Rare family photos reveal Bruce Lee’s inner life, discipline, and distaste for racial stereotypes
The cult of celebrity is merciless. A hungry public eats up gossip and dubious exposés purporting to reveal the real lives of Hollywood’s A-list, eager to tear down the icons they idolize. Most stars have a short time in the lights before popular appeal wanes, but a few continue to inspire generations of fans after they’re gone.
Bruce Lee is a legend, and, as with all legends, the truth behind his public persona is hotly contested. Since 2014, the Wing Luke Museum, in Seattle, has been peeling back the veneer of pop culture mythology to reveal the private life and inner workings of the martial arts master and groundbreaking actor through a series of exhibitions.
Achieving fame and success on both the soundstage and the mat required a single-minded determination tempered by strict discipline. At the brink of his Hollywood career, the already accomplished martial artist upended his fighting techniques, replacing the rigidity of traditional styles with his own highly adaptive Jeet Kune Do. Lee overhauled his training regimen with weight lifting, endurance training, stretching, and elements of boxing. If he couldn’t find equipment to suit his needs, he improvised or made his own.
Lee valued a balance of mind and body, devising a strict schedule to nurture both: four and a half hours of physical training; six hours of contemplation, reading, and writing; the rest dedicated to his family and friends. In public he was brash, cocky, and self-aggrandizing. At home he was engrossed in books on health and nutrition, political and spiritual philosophy, and fitness and martial arts. He kept a detailed journal, wrote poetry and letters, doted on his kids, and loved beef stir-fried in oyster sauce.
Inthe spring of 1959, an 18-year-old Lee landed in Seattle, after spending most of his life in the crowded streets of Hong Kong during the tumultuous Japanese occupation and the end of China’s civil war. Upon arrival in the Pacific Northwest, he lived in a back room of the Chinese restaurant where he waited tables, but Lee wasn’t content with the traditional role most immigrants took.
“Bruce Lee was an innovator, and we think it’s interesting that Seattle, which has become a breeding ground for innovation and entrepreneurs, also played a big role in shaping Bruce Lee,” the museum’s Margaret Su tells Timeline.
One innovative thing about Lee was his complete disregard for racial barriers. His Eurasian heritage caught him flak from peers back in Hong Kong. In America he opened his martial arts studio to anyone who wanted to learn. Lee’s first student in Seattle was Jesse Glover, a black friend. Outside the studio, he courted Linda Emery, a white woman, with whom he would have two kids.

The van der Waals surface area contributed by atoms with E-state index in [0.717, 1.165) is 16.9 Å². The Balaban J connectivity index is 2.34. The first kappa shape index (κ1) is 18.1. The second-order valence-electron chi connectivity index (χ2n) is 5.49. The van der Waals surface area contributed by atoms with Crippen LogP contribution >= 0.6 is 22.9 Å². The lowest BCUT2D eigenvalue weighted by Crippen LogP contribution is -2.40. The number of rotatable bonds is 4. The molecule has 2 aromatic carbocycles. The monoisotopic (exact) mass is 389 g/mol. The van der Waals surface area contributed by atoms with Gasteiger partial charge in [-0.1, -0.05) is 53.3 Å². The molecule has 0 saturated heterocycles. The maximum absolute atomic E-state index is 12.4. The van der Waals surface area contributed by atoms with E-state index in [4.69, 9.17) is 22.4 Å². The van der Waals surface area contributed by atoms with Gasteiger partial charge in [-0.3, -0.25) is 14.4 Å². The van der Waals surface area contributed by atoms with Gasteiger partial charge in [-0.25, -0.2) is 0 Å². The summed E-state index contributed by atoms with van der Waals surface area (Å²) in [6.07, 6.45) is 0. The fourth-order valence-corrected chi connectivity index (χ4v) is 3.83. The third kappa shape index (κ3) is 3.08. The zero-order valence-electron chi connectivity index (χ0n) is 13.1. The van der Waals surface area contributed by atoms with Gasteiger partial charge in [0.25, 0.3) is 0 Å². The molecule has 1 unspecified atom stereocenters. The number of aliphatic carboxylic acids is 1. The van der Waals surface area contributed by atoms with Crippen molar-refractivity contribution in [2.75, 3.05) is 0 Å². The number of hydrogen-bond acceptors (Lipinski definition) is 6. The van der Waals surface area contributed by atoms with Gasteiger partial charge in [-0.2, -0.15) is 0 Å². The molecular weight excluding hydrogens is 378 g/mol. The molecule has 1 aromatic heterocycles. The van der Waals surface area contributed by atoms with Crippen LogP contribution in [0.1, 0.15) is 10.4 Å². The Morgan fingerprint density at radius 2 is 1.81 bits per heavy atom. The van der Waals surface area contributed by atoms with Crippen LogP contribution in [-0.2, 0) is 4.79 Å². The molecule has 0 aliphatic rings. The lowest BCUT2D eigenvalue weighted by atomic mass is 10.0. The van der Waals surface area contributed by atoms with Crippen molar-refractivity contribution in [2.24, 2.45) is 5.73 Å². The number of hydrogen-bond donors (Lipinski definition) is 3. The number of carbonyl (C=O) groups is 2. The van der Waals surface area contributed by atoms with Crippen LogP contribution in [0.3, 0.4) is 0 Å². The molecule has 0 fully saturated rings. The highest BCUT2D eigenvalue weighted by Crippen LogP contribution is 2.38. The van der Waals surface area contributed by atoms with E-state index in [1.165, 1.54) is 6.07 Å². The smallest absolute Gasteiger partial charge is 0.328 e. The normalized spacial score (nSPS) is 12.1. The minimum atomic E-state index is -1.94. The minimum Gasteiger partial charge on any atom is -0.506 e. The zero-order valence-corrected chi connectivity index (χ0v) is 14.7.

The greatest impact Lee had on race was his commitment to being himself in front of the cameras. On September 9, 1966, American TV viewers were introduced to Lee’s character Kato, the crime-fighting partner to the eponymous character in the The Green Hornet. Kids ate up the kung fu action, but the deeper appeal for Asian Americans was seeing Lee not “acting” Asian. Behind the scenes, Lee pushed for more screen time and dialogue, refusing to be portrayed as subservient to his co-star. After the series’s one and only season, Lee picked up bit parts and choreographed fight scenes, but his story pitches and movie concepts were rebuffed. When studio executives made it plain that they felt the country wasn’t ready for an Asian leading man with a Chinese accent, Lee returned to Hong Kong to kick-start a movie career that didn’t require him to sell people on his race, and that studios would let him write and direct.
“I think what gets forgotten sometimes is the social climate in the U.S. during that time; having an Asian American male play a lead hero role in a film was absolutely unheard of,” says Su. “Hollywood wanted to pigeonhole him into roles of the obedient servant or the evil Fu Manchu, but Bruce Lee refused to do that. He refused to compromise on his intention to be seen and treated as a person, not a stereotype.”
Warner Brothers, which had cast David Carradine over Lee in its TV show Kung Fu, became the first major studio to back a martial arts movie, with Lee’s Enter the Dragon. Bruce Lee never saw it in the theater; six days before it opened, he died of cerebral edema on July 20, 1973, at the age of 32.
Today, his Seattle grave continues to draw visitors almost half a century after his death. For A Dragon Lives Here, the fourth installment of its exhibition series, the Wing Luke will focus on the connection between Lee and the city and their influence on one another.
“There is so much that people can learn from Bruce Lee’s story, aside from his mastery of martial arts,” says Su. “The newcomer dream and struggles; history and discrimination; personal inspiration. Bruce Lee believed in people expressing themselves authentically and reaching their potential. For him, that took the form of martial arts, but he didn’t want people to copy him. He wanted them to find their own way, whatever that may be. From the exhibitions, we hope people leave knowing that one person can make a difference and that by living life as your truest self, that one person can be each of us.”
A Dragon Lives Here opens March 10 and runs through 2019 at the Wing Luke Museum in Seattle.
https://timeline.com/family-photos-bruc ... 4661891a9c
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